Craft beers are increasingly popular and more widely available in Germany with new innovative breweries sprouting up all over the country. Traditional breweries are also experimenting with their own craft beer creations.
One of the first such breweries in Germany was established in Berlin in the mid-1990s. New festivals and events such as the ‘Berlin Beer Week’, the ‘Braufest Berlin’ and the 'Craft Beer Festival' in Frankfurt am Main are testimony to the growing interest in diverse nuanced beer creations and in a greater variety of beer types and flavours.
‘Kölsch’ is a pale, light-bodied, slightly bitter top-fermented beer which, when brewed in Germany, can only legally be brewed in Cologne where it has been brewed since the 12th century. It is traditionally served in thin 0.2 liter glasses to help preserve its smooth taste and frothy foam.
Kölsch beer halls in downtown Cologne are a must when visiting this ancient and highly sociable city situated on the banks of the majestic Rhine. Kölsch is frequently enjoyed along with large portions of boiled ham and Sauerkraut - especially during Fastnacht or Karneval in Köln.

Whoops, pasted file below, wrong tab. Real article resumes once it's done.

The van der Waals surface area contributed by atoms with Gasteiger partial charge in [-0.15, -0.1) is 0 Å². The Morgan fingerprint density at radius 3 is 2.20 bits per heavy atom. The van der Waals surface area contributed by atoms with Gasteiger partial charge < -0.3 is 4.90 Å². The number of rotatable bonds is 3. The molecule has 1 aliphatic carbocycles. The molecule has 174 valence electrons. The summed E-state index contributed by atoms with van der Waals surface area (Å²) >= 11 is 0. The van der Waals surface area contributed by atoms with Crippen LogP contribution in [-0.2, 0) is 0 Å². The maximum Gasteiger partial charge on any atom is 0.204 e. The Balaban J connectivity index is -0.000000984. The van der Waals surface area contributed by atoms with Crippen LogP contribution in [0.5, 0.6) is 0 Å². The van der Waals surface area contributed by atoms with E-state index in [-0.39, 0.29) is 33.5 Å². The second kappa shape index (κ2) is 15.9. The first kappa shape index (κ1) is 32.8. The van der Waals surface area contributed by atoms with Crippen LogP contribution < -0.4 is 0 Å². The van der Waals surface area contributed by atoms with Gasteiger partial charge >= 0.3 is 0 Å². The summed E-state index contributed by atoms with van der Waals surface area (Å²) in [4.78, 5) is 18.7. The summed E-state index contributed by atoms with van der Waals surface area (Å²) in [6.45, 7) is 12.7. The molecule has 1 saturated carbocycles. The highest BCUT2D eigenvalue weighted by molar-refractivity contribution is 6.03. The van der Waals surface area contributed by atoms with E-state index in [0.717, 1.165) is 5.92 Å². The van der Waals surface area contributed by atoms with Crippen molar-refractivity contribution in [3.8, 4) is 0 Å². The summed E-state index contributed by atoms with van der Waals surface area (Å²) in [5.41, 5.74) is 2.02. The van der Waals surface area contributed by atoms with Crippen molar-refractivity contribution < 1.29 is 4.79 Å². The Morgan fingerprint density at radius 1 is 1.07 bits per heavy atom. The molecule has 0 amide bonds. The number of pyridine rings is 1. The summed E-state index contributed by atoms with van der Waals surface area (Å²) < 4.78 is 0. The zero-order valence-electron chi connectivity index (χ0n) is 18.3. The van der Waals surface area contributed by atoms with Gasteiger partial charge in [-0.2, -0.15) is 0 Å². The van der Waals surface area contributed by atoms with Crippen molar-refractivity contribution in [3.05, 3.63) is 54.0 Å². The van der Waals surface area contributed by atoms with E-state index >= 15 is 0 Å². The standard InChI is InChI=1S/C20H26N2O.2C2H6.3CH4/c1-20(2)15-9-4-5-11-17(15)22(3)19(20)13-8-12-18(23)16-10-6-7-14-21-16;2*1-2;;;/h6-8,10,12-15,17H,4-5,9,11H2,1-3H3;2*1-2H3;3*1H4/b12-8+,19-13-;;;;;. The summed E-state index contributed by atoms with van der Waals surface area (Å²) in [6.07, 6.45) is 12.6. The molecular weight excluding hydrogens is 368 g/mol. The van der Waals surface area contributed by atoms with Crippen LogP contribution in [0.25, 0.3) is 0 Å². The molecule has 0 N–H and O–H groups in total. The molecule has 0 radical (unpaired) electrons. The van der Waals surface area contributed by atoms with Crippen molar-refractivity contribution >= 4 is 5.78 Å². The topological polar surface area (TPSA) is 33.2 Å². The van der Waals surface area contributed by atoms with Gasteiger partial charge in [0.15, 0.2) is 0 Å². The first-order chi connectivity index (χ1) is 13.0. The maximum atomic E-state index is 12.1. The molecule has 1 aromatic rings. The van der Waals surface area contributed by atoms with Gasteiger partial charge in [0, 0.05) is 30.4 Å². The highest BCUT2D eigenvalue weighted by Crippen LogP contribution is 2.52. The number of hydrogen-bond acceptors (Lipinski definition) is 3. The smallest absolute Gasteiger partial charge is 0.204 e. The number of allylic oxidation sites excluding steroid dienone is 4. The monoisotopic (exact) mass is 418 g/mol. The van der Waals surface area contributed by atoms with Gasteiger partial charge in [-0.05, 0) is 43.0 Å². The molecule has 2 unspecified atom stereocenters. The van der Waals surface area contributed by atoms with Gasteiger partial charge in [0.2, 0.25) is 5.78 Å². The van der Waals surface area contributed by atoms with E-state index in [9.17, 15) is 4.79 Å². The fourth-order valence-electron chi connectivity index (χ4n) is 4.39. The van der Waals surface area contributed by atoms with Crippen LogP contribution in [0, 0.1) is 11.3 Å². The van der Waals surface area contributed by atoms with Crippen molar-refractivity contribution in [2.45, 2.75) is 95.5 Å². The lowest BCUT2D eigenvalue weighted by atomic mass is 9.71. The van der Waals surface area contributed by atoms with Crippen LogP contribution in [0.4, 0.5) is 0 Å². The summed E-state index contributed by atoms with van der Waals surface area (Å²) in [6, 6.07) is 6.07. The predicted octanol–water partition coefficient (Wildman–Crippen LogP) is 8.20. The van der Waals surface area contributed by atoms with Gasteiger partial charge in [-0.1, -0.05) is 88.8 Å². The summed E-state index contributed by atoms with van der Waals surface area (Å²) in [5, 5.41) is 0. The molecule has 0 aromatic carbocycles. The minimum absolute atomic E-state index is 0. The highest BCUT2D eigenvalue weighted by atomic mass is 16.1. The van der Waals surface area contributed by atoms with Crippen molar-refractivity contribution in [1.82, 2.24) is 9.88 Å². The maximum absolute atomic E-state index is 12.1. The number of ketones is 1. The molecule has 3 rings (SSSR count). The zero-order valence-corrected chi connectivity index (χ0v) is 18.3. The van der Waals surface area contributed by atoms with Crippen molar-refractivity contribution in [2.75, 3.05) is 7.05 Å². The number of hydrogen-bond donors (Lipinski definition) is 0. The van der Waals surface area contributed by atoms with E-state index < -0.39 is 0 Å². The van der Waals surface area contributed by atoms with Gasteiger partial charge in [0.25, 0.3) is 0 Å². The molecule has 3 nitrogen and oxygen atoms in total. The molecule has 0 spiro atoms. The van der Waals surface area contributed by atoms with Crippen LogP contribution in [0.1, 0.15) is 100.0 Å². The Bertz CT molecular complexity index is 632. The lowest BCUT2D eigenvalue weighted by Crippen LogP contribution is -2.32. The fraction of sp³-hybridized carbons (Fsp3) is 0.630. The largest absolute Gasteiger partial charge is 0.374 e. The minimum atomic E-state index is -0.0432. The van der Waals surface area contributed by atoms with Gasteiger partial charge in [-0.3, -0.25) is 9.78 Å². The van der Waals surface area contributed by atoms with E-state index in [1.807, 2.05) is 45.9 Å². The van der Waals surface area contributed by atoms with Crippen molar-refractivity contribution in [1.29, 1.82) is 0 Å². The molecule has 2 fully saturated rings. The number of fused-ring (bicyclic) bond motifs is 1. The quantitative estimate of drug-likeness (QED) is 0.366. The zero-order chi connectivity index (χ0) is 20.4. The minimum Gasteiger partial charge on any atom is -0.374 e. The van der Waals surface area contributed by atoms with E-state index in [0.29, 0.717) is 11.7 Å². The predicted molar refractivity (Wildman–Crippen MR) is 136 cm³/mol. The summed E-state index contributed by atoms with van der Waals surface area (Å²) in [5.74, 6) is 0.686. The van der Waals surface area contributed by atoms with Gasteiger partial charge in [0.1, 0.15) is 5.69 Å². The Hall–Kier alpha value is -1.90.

Photo: "Kölsch aus Lommerzheim, Köln-Deutz" © Dr. Patrick Patridge
‘Altbier’ is a top-fermented, lager beer brewed according to an ‘old’ tradition since the 13th century in Düsseldorf which made it possible to ferment and mature beer at higher temperatures. In former times this was very important especially in the warm Summer months when stability and durability could not be guaranteed.
Altbier tastes range from mildly bitter and hoppy to very bitter and should be consumed in the Düsseldorf Altstadt or old city area - the Längste Theke der Welt - or the longest bar in the world, where over 250 bars, pubs and bistros are situated in close proximity.
‘Berliner Weisse’ is a top-fermented beer brewed in a special Berlin manner. It tastes bitter fresh and has low levels of alcohol. It is popular in Summertime and often served with a drop of either ‘Waldmeister’ (woodruff) or raspberry syrup.